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RE: [Moderator Action] Re: Official ISO 3166 country codes onli ne

From: Rolfe, Russell D, ALSVC <rrolfe@att.com>
Date: Mon, 13 Dec 1999 16:06:36 -0500
Message-ID: <E5B80B001D76D211879C00E0291077610298C639@njc240po05.ho.att.com>
To: www-international@w3.org
Cc: Elizabeth Hohne <elizabeth@att.com>, Maria Alvarez-Ryan <mgalvarez@att.com>, Nuray Aykin <aykin@att.com>, Sydna Spancake <sspancake@att.com>
Dear all,

It has been stated that good UI design for hypertext links for
US-English-only web pages/sites is to keep the hypertext links short and
embedded them in text (thus the purpose of hypertext links).

Someone has brought up the point that for Internationalization and
Localization ease, hypertext should be removed from the text and place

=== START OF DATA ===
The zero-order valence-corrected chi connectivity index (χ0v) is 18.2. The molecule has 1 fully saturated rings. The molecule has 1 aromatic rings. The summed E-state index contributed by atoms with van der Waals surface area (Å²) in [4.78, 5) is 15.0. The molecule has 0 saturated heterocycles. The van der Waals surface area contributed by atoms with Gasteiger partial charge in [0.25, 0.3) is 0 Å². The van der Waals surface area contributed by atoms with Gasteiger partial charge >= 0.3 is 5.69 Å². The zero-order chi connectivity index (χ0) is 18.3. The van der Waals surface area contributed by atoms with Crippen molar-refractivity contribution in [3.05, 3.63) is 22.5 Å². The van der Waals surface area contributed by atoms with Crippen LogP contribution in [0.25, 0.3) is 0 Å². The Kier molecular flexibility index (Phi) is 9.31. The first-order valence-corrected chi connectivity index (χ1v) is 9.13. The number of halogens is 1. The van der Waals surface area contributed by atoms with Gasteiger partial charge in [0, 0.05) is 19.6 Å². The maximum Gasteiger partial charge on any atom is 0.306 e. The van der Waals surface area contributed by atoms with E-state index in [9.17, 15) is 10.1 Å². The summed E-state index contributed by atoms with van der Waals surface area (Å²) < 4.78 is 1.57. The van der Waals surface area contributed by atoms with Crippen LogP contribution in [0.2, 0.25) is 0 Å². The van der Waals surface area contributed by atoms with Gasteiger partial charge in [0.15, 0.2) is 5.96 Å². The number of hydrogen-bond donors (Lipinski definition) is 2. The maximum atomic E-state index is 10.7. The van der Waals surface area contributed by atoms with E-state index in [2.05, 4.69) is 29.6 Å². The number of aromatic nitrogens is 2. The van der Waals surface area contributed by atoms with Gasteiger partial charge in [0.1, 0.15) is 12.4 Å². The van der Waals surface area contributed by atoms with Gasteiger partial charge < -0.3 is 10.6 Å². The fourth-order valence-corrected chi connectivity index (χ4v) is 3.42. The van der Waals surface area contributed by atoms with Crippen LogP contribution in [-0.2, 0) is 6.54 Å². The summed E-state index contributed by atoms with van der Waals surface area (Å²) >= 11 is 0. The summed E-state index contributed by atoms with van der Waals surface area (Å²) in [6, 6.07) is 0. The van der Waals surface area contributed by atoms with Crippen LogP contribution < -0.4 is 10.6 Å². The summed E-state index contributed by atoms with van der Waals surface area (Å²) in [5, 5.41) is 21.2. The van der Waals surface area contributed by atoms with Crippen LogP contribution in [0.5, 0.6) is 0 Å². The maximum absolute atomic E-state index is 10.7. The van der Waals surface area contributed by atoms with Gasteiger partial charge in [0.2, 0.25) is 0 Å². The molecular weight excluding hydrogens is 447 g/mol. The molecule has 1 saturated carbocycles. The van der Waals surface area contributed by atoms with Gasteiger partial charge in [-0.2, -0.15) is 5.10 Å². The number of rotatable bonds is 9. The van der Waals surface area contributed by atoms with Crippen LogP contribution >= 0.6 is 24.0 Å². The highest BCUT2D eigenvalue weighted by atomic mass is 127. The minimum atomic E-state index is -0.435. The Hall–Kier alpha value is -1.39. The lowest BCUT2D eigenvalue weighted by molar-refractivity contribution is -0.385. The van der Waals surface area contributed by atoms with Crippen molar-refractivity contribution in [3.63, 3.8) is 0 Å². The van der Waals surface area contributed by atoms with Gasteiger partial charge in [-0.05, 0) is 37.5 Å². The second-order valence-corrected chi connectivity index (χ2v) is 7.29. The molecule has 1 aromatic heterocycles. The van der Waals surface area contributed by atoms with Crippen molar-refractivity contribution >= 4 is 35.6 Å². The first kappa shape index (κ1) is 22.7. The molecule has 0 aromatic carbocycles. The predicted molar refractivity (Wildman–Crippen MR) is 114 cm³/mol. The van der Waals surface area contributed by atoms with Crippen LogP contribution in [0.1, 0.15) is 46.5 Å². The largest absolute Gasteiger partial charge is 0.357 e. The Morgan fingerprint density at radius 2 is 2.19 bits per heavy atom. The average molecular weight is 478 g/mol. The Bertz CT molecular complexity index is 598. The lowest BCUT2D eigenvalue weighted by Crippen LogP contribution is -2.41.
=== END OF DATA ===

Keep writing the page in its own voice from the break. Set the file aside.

separately.  This way a hyperlinked phrase can be kept together when it is
translated.

E.g.. 

    Original source:

        text text text text text HYPERLINK PHRASE text text text

    when translated may become:

        text text HYPERLINK PHRASE PART 1 text 
        text HYPERLINK PHRASE PART 2.

Thus the phrase is split and one of the parts needs to be set up as the link
or they both do.

If the HYPERLINK PHRASE is removed from the text:

        text text text text text text.  HYPERLINK PHRASE

Then when it is translated the HYPERLINK PHRASE would remain as one part
only.

Now for the question, in your dealings with I18N/L10N of web sites, which is
the better syntax for the original language

     1. Leave hyperlink text phrase as embedded in 
        the text body, and deal with the split text 
        on a case-by-case basis (i.e. if phrases are 
        kept short, this should not happen very often.)?

     2. Pull hyperlink text phrase out of the body of 
        the text and have them as separate entities?

Thank-you in advance for your help and feed back.

Regards, Russ Rolfe
I18N Engineer, AT&T
Received on Monday, 13 December 1999 16:07:19 GMT

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